Nice, new covered picnic area, my bicycle, and more canals
Low and flat farmlands, marsh and more canals
A sign at the picnic shelter & others posted along the trail each half mile
And birds are everywhere.  Anhinga's and Comorants dry their wings on trees and perch on sticks along the shore, Turkey Vultures circle on thermals overhead, Great Blue Heron's take to wing as you approach, Red-winged Blackbirds and Ospreys share tree branches together.  That loud and continuous birdsong that sounds like the Everglade's rookeries was heard along the first section of trail.  I counted 12 of the 18 birds listed in the Orange County Loop Trail handout, and those were just the ones I could identify.  There were many small warblers and yellow colored small birds, cardinals and jays that not on the list.  This is truly a bird-watcher's heaven.  Bring your binoculars!
Well signed trail
Note there are 2 Ospreys and one Red-winged Blackbird sharing a tree
Continuing along the trail you pass wildlife, mostly in the forms of alligators.  Signs are posted everywhere to not feed alligators, so please do not dangle your bicycling partner in front of the 80 tooth monsters as they will bite.  I have read online to stay 15 feet or more away from these beasts, as that is their comfort range (IF they are not hungry or mating March through June).  I usually give them 30 feet or more. Unfortunately this trail passes less than that away from many of these wild animals along the route.  This day, 2 ten-foot-plus ones were sunning themselves just 8 feet off the trail.  Also, don't provoke them to move off the trail if they are blocking it, it may be the last we hear of you.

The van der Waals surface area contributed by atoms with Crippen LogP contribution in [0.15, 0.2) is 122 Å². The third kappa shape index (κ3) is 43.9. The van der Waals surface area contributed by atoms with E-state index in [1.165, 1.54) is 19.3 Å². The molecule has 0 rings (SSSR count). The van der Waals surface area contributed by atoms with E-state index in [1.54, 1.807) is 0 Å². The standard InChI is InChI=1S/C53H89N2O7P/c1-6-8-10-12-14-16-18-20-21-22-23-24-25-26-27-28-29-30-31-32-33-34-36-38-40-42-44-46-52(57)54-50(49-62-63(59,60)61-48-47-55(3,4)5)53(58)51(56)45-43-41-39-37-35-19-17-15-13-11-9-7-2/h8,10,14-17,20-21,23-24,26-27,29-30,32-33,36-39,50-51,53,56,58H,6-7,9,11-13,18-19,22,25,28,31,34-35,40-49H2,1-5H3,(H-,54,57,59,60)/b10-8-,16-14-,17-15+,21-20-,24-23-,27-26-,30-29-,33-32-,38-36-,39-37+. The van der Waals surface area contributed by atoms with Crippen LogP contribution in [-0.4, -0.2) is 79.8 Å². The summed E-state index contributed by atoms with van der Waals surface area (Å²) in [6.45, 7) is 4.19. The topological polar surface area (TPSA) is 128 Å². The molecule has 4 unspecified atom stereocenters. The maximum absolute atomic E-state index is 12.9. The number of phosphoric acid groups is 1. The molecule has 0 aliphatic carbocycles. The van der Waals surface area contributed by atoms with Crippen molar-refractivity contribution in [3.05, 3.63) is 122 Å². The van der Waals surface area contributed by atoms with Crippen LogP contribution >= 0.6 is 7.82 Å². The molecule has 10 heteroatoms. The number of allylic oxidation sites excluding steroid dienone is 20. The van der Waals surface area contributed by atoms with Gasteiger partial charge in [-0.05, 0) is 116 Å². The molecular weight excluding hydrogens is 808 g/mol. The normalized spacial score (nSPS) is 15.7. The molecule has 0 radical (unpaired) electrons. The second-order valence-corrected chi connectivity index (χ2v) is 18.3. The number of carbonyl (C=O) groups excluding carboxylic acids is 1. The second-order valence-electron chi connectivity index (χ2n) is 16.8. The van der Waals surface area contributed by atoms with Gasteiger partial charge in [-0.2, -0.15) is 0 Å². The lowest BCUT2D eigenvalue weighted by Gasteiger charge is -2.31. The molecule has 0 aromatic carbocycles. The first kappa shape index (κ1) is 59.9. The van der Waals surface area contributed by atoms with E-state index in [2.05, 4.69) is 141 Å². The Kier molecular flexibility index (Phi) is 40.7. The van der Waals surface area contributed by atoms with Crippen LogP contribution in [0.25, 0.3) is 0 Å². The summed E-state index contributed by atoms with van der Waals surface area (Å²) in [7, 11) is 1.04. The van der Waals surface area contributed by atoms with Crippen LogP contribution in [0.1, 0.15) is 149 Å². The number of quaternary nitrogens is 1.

Do Not Feed Alligator signs are everywhere
Alligator eyeing ducks
Look closely, alligator swimming
Beside the trail, keep 15 feet or more away!
There were also hair-infused animal droppings along the trail, suspected the be from Barn Owls, which I did not see.  There is no one to pick up waste after them.
There is not much, if any at all, shade along this trail, so wear sunscreen and drink lots of water.  Fill up your water bottles at home or at Lake Magnolia Park, there is no drinking water available once you are on the trail.  I drank 2 water bottles on a 3 hour trip in cool, cloudy, windy weather, bring more when it is sunny.
A Bald Eagle waiting for it's mate on an old power pole.
Nearing Magnolia Park on the return ride, and trees are a welcome relief from the wind
Of the entire 14.6 trail miles, I will return to ride the remaining west shore miles along the Apopka-Beauclair canal to the picnic shelter where I lunched on this trip.  Then on another trip I will follow the trails and climb the 4 wildlife viewing towers along the Clay Island loop trails.  The map shows a proposed trail to highway 455 out of Monte Verde, which when finished will make a nice walk (not sure if these trails are to be bicycled or not).  I also want to explore this area and learn more about it before the heat and mosquitoes of summer make it difficult to enjoy being outdoors.
There was really only silence to replace the sounds of farming that once rang out here daily.  I like how things have changed.

Friday, April 4, 2014

Ultralight Deodorant?

"And why would you want to use deodorant when Ultralight Backpacking" you may ask?  To smell better, I answer with a smile.
The problem is that I have an extremely sensitive nose and I really don't enjoy smelling myself or anyone else after a good day's hike, much less on an extended journey.  I'd rather smell the rich wonders of nature all around me.
Now when backpacking, I can't help how someone else smells.  However, I am around myself all of the time and I can change how I smell.  I already use handy wipes to clean my body nightly, before sleeping.  Now I can add a swipe of deodorant under my arms, and no one will smell me coming all day.  (I use unscented deodorant, you should too when backpacking!  Think bears.)
Here's how I do it and keep it ultralight weight.
Pocket-size 3-Pack.